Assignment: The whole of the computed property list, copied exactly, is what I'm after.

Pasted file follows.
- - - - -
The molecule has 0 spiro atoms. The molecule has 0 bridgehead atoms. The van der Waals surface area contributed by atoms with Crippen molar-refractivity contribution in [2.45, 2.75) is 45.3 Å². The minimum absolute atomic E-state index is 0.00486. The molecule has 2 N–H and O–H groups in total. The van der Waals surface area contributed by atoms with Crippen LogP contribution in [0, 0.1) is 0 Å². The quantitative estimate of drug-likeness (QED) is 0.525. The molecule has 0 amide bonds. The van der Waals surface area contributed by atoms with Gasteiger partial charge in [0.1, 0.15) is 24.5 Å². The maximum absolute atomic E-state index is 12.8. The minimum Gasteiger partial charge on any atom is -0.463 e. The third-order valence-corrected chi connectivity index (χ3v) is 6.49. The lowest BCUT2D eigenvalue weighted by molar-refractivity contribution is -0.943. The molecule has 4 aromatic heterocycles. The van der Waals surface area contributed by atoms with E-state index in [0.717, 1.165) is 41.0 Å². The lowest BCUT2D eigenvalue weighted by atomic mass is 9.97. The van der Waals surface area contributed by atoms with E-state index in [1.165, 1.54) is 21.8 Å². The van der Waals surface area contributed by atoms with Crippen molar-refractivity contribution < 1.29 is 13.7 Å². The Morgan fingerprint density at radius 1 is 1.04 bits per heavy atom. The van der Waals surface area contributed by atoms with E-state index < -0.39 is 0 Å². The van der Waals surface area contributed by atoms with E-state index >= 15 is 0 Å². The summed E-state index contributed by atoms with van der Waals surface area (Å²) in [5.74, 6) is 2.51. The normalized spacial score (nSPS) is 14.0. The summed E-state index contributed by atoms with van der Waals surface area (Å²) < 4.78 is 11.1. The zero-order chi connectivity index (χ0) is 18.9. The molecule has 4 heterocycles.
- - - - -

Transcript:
The molecule has 0 spiro atoms. The molecule has 0 bridgehead atoms. The van der Waals surface area contributed by atoms with Crippen molar-refractivity contribution in [2.45, 2.75) is 45.3 Å². The minimum absolute atomic E-state index is 0.00486. The molecule has 2 N–H and O–H groups in total. The van der Waals surface area contributed by atoms with Crippen LogP contribution in [0, 0.1) is 0 Å². The quantitative estimate of drug-likeness (QED) is 0.525. The molecule has 0 amide bonds. The van der Waals surface area contributed by atoms with Gasteiger partial charge in [0.1, 0.15) is 24.5 Å². The maximum absolute atomic E-state index is 12.8. The minimum Gasteiger partial charge on any atom is -0.463 e. The third-order valence-corrected chi connectivity index (χ3v) is 6.49. The lowest BCUT2D eigenvalue weighted by molar-refractivity contribution is -0.943. The molecule has 4 aromatic heterocycles. The van der Waals surface area contributed by atoms with E-state index in [0.717, 1.165) is 41.0 Å². The lowest BCUT2D eigenvalue weighted by atomic mass is 9.97. The van der Waals surface area contributed by atoms with E-state index in [1.165, 1.54) is 21.8 Å². The van der Waals surface area contributed by atoms with Crippen molar-refractivity contribution < 1.29 is 13.7 Å². The Morgan fingerprint density at radius 1 is 1.04 bits per heavy atom. The van der Waals surface area contributed by atoms with E-state index < -0.39 is 0 Å². The van der Waals surface area contributed by atoms with E-state index >= 15 is 0 Å². The summed E-state index contributed by atoms with van der Waals surface area (Å²) in [5.74, 6) is 2.51. The normalized spacial score (nSPS) is 14.0. The summed E-state index contributed by atoms with van der Waals surface area (Å²) < 4.78 is 11.1. The zero-order chi connectivity index (χ0) is 18.9. The molecule has 4 heterocycles.